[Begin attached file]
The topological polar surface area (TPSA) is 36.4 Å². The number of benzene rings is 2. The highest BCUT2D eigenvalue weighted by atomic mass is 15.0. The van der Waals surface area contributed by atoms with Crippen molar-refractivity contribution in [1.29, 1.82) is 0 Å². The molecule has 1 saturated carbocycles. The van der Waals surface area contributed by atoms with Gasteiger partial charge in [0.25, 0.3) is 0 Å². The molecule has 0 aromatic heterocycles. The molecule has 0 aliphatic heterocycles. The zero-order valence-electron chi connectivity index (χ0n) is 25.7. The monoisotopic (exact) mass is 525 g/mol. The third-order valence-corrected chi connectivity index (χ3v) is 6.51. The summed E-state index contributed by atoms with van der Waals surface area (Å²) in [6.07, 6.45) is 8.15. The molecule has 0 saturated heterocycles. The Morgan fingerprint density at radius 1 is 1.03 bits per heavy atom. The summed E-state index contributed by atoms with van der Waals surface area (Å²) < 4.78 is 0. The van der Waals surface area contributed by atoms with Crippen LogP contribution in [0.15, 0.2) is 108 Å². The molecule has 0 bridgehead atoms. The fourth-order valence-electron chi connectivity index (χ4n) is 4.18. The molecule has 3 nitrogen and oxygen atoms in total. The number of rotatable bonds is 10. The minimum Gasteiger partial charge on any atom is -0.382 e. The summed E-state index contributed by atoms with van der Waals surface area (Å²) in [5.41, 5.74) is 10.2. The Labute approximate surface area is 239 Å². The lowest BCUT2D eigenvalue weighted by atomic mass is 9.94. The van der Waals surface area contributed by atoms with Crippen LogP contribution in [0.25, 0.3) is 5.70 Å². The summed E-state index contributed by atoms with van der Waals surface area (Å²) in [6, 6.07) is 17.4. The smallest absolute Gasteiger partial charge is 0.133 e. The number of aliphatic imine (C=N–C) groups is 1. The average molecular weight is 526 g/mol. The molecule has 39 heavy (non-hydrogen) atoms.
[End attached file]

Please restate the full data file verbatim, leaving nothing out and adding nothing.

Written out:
The topological polar surface area (TPSA) is 36.4 Å². The number of benzene rings is 2. The highest BCUT2D eigenvalue weighted by atomic mass is 15.0. The van der Waals surface area contributed by atoms with Crippen molar-refractivity contribution in [1.29, 1.82) is 0 Å². The molecule has 1 saturated carbocycles. The van der Waals surface area contributed by atoms with Gasteiger partial charge in [0.25, 0.3) is 0 Å². The molecule has 0 aromatic heterocycles. The molecule has 0 aliphatic heterocycles. The zero-order valence-electron chi connectivity index (χ0n) is 25.7. The monoisotopic (exact) mass is 525 g/mol. The third-order valence-corrected chi connectivity index (χ3v) is 6.51. The summed E-state index contributed by atoms with van der Waals surface area (Å²) in [6.07, 6.45) is 8.15. The molecule has 0 saturated heterocycles. The Morgan fingerprint density at radius 1 is 1.03 bits per heavy atom. The summed E-state index contributed by atoms with van der Waals surface area (Å²) < 4.78 is 0. The van der Waals surface area contributed by atoms with Crippen LogP contribution in [0.15, 0.2) is 108 Å². The molecule has 0 bridgehead atoms. The fourth-order valence-electron chi connectivity index (χ4n) is 4.18. The molecule has 3 nitrogen and oxygen atoms in total. The number of rotatable bonds is 10. The minimum Gasteiger partial charge on any atom is -0.382 e. The summed E-state index contributed by atoms with van der Waals surface area (Å²) in [5.41, 5.74) is 10.2. The Labute approximate surface area is 239 Å². The lowest BCUT2D eigenvalue weighted by atomic mass is 9.94. The van der Waals surface area contributed by atoms with Crippen LogP contribution in [0.25, 0.3) is 5.70 Å². The summed E-state index contributed by atoms with van der Waals surface area (Å²) in [6, 6.07) is 17.4. The smallest absolute Gasteiger partial charge is 0.133 e. The number of aliphatic imine (C=N–C) groups is 1. The average molecular weight is 526 g/mol. The molecule has 39 heavy (non-hydrogen) atoms.